I'd be interested to see any numbers comparing the suicide rates of “emo kids” with other groups of adolescents. I wouldn't be too surprised if they are a little higher, but I doubt being emo is the cause. Rather I expect that adolescents already at high risk of becoming suicidal are also more likely to become emo. I doubt that adolescents who are not already at high risk of being suicidal have that risk significantly increased by being emo.

It seems to me that a big contributor – perhaps the biggest, in general – to adolescent unhappiness, is the sense of having a life that can't matter. I see two reasons for this: One is the inability to make their own decisions, which means that their own individual self doesn't really matter. The other is knowing that even with that ability the effect that one person can have on the vastness of history is completely insignificant. Seeing yourself as a tiny powerless spec of life in an eternity of others death in the past and your own death in the future, it seems to me, could fit very well with emo decorations.

But I think it is a mistake to think that your tiny spec of life is so powerless. It seems to me that most little things are part of a bigger trend, which does matter, and the bigger trend is what it is because of many individuals deciding independently how to behave. History is not controlled by the few individuals who stand out, but by the many who make the trend what it is.

The power that you have, without standing out, is that you affect the trends by your own behavior. When anyone decides to behave a certain way, they affect the trend, both in themselves and in those in direct contact, and it propagates out like a wave from a pebble. In order for the trend to be good, many individuals must intentionally make it so, and the fewer such people around you the more important your personal influence can be. The burden of shaping history is not merely on all of us, it is on each of us.

The other factor, not being able to make your own decisions, I think is often not as big a problem as it seems – because it will change later – but I think that because of how our brains develop it is more of a genuine problem. As I understand it, our brains change physically as we change how we think, and those changes happen slower as we get older. Adolescence is, in part, a big batch of neurological changes that happen relatively quickly, and part of that is the change in how we think from being dependent to being independent.

It's well known that adolescents who are mostly unable to make their own decisions tend to not like it that way, and I think it's for good reason. When adolescents are prevented from having authority over their own lives, the change in thinking to being independent is hampered. If that change doesn't go right during adolescence, making that change later is significantly more difficult.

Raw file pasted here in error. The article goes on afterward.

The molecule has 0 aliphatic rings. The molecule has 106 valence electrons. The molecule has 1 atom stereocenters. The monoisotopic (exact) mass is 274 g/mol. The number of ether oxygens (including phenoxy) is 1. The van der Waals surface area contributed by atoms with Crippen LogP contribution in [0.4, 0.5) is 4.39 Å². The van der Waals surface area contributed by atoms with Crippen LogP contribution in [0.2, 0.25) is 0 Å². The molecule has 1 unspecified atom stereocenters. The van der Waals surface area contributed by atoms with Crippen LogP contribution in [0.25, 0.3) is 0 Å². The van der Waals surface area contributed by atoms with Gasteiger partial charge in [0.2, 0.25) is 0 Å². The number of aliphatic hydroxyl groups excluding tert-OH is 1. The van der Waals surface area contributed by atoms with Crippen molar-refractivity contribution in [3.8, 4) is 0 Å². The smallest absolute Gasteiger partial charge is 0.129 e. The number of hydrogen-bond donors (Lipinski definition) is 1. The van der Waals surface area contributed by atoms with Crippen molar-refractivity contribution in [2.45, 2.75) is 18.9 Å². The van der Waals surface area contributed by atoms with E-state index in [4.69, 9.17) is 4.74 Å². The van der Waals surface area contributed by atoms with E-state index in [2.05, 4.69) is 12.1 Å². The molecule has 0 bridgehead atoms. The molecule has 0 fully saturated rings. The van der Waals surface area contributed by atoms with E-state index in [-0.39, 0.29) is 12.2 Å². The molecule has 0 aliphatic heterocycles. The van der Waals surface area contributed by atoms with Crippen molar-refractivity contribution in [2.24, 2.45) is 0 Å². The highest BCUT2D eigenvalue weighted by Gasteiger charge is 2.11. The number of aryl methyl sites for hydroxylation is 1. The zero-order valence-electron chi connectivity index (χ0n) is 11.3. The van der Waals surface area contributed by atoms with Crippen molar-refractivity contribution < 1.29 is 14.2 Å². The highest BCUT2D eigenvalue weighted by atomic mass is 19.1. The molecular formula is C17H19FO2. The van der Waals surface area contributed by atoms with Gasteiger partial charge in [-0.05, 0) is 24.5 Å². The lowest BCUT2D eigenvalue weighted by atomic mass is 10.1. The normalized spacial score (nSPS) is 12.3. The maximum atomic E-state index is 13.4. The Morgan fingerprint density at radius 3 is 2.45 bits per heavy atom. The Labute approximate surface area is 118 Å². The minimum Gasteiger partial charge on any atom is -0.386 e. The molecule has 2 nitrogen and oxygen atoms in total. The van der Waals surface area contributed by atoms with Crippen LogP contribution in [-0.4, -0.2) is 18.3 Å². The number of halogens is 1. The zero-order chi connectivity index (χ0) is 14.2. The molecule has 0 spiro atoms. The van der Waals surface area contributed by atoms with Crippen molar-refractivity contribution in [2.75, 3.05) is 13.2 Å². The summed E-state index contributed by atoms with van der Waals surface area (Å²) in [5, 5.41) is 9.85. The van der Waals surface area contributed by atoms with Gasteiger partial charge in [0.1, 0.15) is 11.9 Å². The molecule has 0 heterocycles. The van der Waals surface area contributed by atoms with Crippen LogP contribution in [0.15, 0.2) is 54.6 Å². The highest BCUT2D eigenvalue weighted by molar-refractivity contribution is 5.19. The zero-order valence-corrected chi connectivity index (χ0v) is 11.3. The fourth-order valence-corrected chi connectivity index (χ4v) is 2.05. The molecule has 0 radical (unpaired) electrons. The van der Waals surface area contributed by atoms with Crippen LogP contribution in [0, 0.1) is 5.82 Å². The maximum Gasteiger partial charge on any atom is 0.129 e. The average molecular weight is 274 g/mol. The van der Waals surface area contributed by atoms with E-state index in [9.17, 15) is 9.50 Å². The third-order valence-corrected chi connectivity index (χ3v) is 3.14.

So, I'm not worried about the “sinister cult of emo.” An already unhappy adolescent turning to emo might be a red flag, but the real problem is the cause of the unhappiness. I think we should do what we can to encourage adolescents to become independent safely, without either stifling their need for independence or overwhelming them with responsibility. We won't get it right, but I think we should try, and I think we should know that with that and everything else we do we are affecting the trends among the people around us, and thereby sending out our little ripple affecting the trends that write history.

» AVG vs. Firefox

Grisoft recently released version 8 of their AVG Free antivirus software for Windows, which includes some new features intended to protect against some threats you might encounter while using your web browser. Unfortunately, enabling those features makes Firefox 2 unusable – at least, it does for me, as of the first time I open a Google search results page.

Fortunately, the fix is relatively simple: In Firefox disable the add-on. Don't disable the feature in AVG. If you disable it in AVG, AVG will constantly complain about it; if you disable the add-on in Firefox, AVG doesn't seem to notice. That it doesn't notice disabling the add-on doesn't really inspire confidence, but other than that your increased risk is minimal. Unless you frequently visit questionable websites, you should be fine.

Another new feature is that the real-time file scanning now detects tracking cookies. I'm not convinced that these are a real threat, but the frequent warnings about them from AVG is an annoyance. The best thing to do about them would be to have the browser reject them, but AVG didn't change the browser settings to do that. (It does, however, seem to erase all of your cookies at install time.) The AVG add-on could hijack the Firefox cookie handling to reject cookies that AVG doesn't like, but that would only work if the plugin didn't make Firefox unusable – and I don't think it does do that even if you do leave it enabled. So, you can either tell AVG to ignore those “threats,” or you can change the Firefox cookie settings yourself.